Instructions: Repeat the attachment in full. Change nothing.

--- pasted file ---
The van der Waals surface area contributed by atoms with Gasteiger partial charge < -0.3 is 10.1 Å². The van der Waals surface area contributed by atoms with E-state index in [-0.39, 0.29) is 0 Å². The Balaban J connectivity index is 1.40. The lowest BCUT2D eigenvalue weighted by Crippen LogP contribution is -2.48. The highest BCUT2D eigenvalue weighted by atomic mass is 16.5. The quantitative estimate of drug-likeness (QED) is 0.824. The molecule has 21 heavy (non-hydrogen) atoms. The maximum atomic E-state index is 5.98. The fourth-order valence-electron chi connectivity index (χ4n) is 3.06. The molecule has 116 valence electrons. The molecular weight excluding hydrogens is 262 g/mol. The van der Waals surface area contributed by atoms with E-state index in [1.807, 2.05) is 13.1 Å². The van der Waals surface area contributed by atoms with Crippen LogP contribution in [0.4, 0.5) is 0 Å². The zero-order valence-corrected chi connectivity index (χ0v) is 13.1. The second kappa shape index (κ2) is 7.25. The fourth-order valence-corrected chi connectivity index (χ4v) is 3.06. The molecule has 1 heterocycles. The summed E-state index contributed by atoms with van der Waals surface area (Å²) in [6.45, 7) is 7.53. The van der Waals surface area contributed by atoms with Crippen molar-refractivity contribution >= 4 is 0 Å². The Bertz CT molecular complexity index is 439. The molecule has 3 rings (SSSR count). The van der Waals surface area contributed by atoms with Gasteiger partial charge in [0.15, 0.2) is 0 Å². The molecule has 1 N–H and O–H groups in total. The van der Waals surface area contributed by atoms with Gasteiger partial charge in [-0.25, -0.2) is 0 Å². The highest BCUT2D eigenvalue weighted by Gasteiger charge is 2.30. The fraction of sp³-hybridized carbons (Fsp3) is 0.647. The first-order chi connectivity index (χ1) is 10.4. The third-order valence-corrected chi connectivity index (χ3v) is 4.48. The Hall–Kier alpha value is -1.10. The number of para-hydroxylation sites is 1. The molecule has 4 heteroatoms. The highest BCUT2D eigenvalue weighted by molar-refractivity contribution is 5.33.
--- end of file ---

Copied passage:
The van der Waals surface area contributed by atoms with Gasteiger partial charge < -0.3 is 10.1 Å². The van der Waals surface area contributed by atoms with E-state index in [-0.39, 0.29) is 0 Å². The Balaban J connectivity index is 1.40. The lowest BCUT2D eigenvalue weighted by Crippen LogP contribution is -2.48. The highest BCUT2D eigenvalue weighted by atomic mass is 16.5. The quantitative estimate of drug-likeness (QED) is 0.824. The molecule has 21 heavy (non-hydrogen) atoms. The maximum atomic E-state index is 5.98. The fourth-order valence-electron chi connectivity index (χ4n) is 3.06. The molecule has 116 valence electrons. The molecular weight excluding hydrogens is 262 g/mol. The van der Waals surface area contributed by atoms with E-state index in [1.807, 2.05) is 13.1 Å². The van der Waals surface area contributed by atoms with Crippen LogP contribution in [0.4, 0.5) is 0 Å². The zero-order valence-corrected chi connectivity index (χ0v) is 13.1. The second kappa shape index (κ2) is 7.25. The fourth-order valence-corrected chi connectivity index (χ4v) is 3.06. The molecule has 1 heterocycles. The summed E-state index contributed by atoms with van der Waals surface area (Å²) in [6.45, 7) is 7.53. The van der Waals surface area contributed by atoms with Crippen molar-refractivity contribution >= 4 is 0 Å². The Bertz CT molecular complexity index is 439. The molecule has 3 rings (SSSR count). The van der Waals surface area contributed by atoms with Gasteiger partial charge in [0.15, 0.2) is 0 Å². The molecule has 1 N–H and O–H groups in total. The van der Waals surface area contributed by atoms with Gasteiger partial charge in [-0.25, -0.2) is 0 Å². The highest BCUT2D eigenvalue weighted by Gasteiger charge is 2.30. The fraction of sp³-hybridized carbons (Fsp3) is 0.647. The first-order chi connectivity index (χ1) is 10.4. The third-order valence-corrected chi connectivity index (χ3v) is 4.48. The Hall–Kier alpha value is -1.10. The number of para-hydroxylation sites is 1. The molecule has 4 heteroatoms. The highest BCUT2D eigenvalue weighted by molar-refractivity contribution is 5.33.